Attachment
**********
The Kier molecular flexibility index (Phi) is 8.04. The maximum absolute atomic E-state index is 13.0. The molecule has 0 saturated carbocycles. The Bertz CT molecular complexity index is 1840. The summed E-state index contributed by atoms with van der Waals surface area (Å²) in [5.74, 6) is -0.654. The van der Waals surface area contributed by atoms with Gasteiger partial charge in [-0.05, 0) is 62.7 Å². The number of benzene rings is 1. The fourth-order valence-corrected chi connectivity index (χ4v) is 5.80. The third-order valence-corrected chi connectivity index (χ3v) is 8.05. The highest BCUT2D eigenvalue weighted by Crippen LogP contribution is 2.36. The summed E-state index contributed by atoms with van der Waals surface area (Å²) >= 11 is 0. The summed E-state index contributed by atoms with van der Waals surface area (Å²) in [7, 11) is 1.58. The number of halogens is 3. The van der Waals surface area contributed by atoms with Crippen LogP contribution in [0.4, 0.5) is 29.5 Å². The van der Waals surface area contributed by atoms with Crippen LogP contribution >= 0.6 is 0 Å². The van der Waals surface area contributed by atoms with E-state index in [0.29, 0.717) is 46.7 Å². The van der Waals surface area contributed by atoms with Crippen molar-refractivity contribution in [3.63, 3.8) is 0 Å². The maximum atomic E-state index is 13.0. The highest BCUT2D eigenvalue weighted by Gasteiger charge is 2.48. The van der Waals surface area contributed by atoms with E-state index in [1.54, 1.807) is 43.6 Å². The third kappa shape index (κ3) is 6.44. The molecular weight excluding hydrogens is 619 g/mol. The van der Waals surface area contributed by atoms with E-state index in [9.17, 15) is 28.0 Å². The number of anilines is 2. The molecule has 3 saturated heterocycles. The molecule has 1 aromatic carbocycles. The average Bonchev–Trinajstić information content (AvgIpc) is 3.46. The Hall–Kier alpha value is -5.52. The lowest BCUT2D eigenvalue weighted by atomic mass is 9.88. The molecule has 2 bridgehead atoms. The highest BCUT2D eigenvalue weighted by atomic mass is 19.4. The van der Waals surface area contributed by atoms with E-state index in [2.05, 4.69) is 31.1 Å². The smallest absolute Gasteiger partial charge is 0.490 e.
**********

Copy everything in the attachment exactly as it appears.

The Kier molecular flexibility index (Phi) is 8.04. The maximum absolute atomic E-state index is 13.0. The molecule has 0 saturated carbocycles. The Bertz CT molecular complexity index is 1840. The summed E-state index contributed by atoms with van der Waals surface area (Å²) in [5.74, 6) is -0.654. The van der Waals surface area contributed by atoms with Gasteiger partial charge in [-0.05, 0) is 62.7 Å². The number of benzene rings is 1. The fourth-order valence-corrected chi connectivity index (χ4v) is 5.80. The third-order valence-corrected chi connectivity index (χ3v) is 8.05. The highest BCUT2D eigenvalue weighted by Crippen LogP contribution is 2.36. The summed E-state index contributed by atoms with van der Waals surface area (Å²) >= 11 is 0. The summed E-state index contributed by atoms with van der Waals surface area (Å²) in [7, 11) is 1.58. The number of halogens is 3. The van der Waals surface area contributed by atoms with Crippen LogP contribution in [0.4, 0.5) is 29.5 Å². The van der Waals surface area contributed by atoms with Crippen LogP contribution >= 0.6 is 0 Å². The van der Waals surface area contributed by atoms with E-state index in [0.29, 0.717) is 46.7 Å². The van der Waals surface area contributed by atoms with Crippen molar-refractivity contribution in [3.63, 3.8) is 0 Å². The maximum atomic E-state index is 13.0. The highest BCUT2D eigenvalue weighted by Gasteiger charge is 2.48. The van der Waals surface area contributed by atoms with E-state index in [1.54, 1.807) is 43.6 Å². The third kappa shape index (κ3) is 6.44. The molecular weight excluding hydrogens is 619 g/mol. The van der Waals surface area contributed by atoms with E-state index in [9.17, 15) is 28.0 Å². The number of anilines is 2. The molecule has 3 saturated heterocycles. The molecule has 1 aromatic carbocycles. The average Bonchev–Trinajstić information content (AvgIpc) is 3.46. The Hall–Kier alpha value is -5.52. The lowest BCUT2D eigenvalue weighted by atomic mass is 9.88. The molecule has 2 bridgehead atoms. The highest BCUT2D eigenvalue weighted by atomic mass is 19.4. The van der Waals surface area contributed by atoms with E-state index in [2.05, 4.69) is 31.1 Å². The smallest absolute Gasteiger partial charge is 0.490 e.